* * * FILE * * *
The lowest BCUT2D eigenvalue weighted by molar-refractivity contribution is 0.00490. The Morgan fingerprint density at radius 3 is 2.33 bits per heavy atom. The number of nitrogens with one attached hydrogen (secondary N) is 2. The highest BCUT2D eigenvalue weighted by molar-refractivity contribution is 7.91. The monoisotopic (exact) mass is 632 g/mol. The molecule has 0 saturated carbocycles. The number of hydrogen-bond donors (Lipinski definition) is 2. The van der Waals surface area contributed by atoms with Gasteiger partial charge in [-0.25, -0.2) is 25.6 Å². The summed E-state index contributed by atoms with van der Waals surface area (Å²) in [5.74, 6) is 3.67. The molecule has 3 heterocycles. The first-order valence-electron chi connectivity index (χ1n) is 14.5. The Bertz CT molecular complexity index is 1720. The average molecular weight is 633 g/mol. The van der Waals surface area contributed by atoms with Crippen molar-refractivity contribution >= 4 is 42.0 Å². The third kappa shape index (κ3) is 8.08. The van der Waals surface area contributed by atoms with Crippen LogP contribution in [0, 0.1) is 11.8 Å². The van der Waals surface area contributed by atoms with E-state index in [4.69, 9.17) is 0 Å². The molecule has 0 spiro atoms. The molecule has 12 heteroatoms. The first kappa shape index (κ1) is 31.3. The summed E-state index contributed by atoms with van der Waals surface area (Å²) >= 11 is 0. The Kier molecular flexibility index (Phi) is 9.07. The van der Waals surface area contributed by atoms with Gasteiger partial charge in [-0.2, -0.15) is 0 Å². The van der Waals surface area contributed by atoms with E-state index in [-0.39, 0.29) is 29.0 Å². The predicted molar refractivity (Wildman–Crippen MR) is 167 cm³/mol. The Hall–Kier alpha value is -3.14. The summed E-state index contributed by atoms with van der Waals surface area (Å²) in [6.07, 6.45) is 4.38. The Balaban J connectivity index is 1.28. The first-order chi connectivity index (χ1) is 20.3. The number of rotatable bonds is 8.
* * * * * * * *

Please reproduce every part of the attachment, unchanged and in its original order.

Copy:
The lowest BCUT2D eigenvalue weighted by molar-refractivity contribution is 0.00490. The Morgan fingerprint density at radius 3 is 2.33 bits per heavy atom. The number of nitrogens with one attached hydrogen (secondary N) is 2. The highest BCUT2D eigenvalue weighted by molar-refractivity contribution is 7.91. The monoisotopic (exact) mass is 632 g/mol. The molecule has 0 saturated carbocycles. The number of hydrogen-bond donors (Lipinski definition) is 2. The van der Waals surface area contributed by atoms with Gasteiger partial charge in [-0.25, -0.2) is 25.6 Å². The summed E-state index contributed by atoms with van der Waals surface area (Å²) in [5.74, 6) is 3.67. The molecule has 3 heterocycles. The first-order valence-electron chi connectivity index (χ1n) is 14.5. The Bertz CT molecular complexity index is 1720. The average molecular weight is 633 g/mol. The van der Waals surface area contributed by atoms with Crippen molar-refractivity contribution >= 4 is 42.0 Å². The third kappa shape index (κ3) is 8.08. The van der Waals surface area contributed by atoms with Crippen LogP contribution in [0, 0.1) is 11.8 Å². The van der Waals surface area contributed by atoms with E-state index in [4.69, 9.17) is 0 Å². The molecule has 0 spiro atoms. The molecule has 12 heteroatoms. The first kappa shape index (κ1) is 31.3. The summed E-state index contributed by atoms with van der Waals surface area (Å²) >= 11 is 0. The Kier molecular flexibility index (Phi) is 9.07. The van der Waals surface area contributed by atoms with Gasteiger partial charge in [-0.2, -0.15) is 0 Å². The van der Waals surface area contributed by atoms with E-state index in [-0.39, 0.29) is 29.0 Å². The predicted molar refractivity (Wildman–Crippen MR) is 167 cm³/mol. The Hall–Kier alpha value is -3.14. The summed E-state index contributed by atoms with van der Waals surface area (Å²) in [6.07, 6.45) is 4.38. The Balaban J connectivity index is 1.28. The first-order chi connectivity index (χ1) is 20.3. The number of rotatable bonds is 8.